Singer Julee Cruise started in musical theater, and the long strange trip of her career has had more than a few interesting stops. The reedy blonde has played Janis Joplin in a touring rock-legends production and worked as a music scout for television; that in turn led to her breakthrough gig as the entertainer in the noirish cocktail lounge of Twin Peaks. Since then she’s also become a performing member of the B-52’s and a solo artist in her own right. Her debut album was firmly in Twin Peaks mode — a collaboration with the TV series’s composer, Angelo Badalamenti, and director David Lynch that wrapped her voice in gauzy, ethereal songs.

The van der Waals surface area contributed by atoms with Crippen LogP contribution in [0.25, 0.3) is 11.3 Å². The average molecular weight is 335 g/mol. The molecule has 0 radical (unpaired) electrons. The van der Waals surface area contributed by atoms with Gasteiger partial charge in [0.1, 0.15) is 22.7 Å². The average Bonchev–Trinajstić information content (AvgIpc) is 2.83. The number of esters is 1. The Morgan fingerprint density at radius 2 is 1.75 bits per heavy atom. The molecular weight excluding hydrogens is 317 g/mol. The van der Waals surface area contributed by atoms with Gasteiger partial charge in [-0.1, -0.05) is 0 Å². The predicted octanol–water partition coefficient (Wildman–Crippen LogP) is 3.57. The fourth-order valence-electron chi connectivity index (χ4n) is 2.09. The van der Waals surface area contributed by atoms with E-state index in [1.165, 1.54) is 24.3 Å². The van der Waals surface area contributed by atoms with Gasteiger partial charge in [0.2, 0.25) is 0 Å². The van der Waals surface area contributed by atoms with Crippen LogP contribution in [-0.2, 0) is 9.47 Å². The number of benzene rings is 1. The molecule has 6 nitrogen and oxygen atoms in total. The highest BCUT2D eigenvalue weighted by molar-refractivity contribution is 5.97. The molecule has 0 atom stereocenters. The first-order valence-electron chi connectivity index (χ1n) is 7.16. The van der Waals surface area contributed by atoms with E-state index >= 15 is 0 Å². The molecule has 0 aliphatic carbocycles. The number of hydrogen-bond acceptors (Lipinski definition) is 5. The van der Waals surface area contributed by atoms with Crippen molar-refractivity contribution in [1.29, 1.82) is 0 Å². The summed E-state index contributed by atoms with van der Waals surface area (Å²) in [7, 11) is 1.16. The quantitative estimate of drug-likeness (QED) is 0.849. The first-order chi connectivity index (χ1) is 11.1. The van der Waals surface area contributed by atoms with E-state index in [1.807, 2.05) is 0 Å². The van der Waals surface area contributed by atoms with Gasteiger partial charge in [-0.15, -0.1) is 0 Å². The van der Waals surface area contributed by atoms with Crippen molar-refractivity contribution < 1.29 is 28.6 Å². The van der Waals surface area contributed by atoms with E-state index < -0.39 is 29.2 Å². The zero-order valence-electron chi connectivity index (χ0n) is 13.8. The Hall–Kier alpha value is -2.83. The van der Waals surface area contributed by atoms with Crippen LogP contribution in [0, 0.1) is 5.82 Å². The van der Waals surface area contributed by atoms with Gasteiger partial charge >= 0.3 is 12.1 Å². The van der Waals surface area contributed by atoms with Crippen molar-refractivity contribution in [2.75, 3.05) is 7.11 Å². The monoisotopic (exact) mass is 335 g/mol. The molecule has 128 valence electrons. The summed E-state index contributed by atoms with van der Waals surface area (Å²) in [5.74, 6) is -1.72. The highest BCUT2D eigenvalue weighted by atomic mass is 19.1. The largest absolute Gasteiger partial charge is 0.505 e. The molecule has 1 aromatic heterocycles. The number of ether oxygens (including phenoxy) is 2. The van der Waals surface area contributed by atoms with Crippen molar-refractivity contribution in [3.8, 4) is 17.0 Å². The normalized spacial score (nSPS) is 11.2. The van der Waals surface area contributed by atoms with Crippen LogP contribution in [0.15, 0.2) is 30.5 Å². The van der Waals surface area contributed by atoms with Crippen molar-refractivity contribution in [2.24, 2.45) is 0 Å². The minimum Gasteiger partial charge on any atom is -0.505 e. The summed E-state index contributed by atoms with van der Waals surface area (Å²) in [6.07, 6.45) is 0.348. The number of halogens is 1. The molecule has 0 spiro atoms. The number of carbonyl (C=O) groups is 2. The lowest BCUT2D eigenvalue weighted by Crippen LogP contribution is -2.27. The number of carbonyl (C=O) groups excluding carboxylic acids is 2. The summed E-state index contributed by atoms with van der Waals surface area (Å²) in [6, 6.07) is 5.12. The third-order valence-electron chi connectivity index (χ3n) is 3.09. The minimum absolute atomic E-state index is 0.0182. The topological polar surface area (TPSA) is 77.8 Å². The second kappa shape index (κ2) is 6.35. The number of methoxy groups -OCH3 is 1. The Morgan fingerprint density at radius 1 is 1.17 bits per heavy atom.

Two albums later, her material seems more Esquivel than Lynch, but the music still often sounds as if it had been filtered through fog. The high, breathy range of Cruise’s voice remains as indefinable as protoplasm in all the right places, like "Slow Hot Wind," which — with slide guitars, hushed electronics, and equatorial percussion — lives up its title. This time her primary collaborator is J.J. McGeehan, who’s written music for The X-Files and King of the Hill. Perhaps that’s why numbers like "You’re Staring at Me" and "Falling in Love" shift with quick-cut deliberateness, flashing from bossa nova to Bernard Herrmann string lines and back, or between techno beats and choirs of dark angels. The more things switch, the better, because songs like the title cut tend to blur as the electronic rhythms and muted sonics hold their course. Cruise’s lyrics veer between indecipherable soft focus and bell-toned mantras but don’t amount to much either way. Here the meat is the veneer, and usually that’s sweet enough.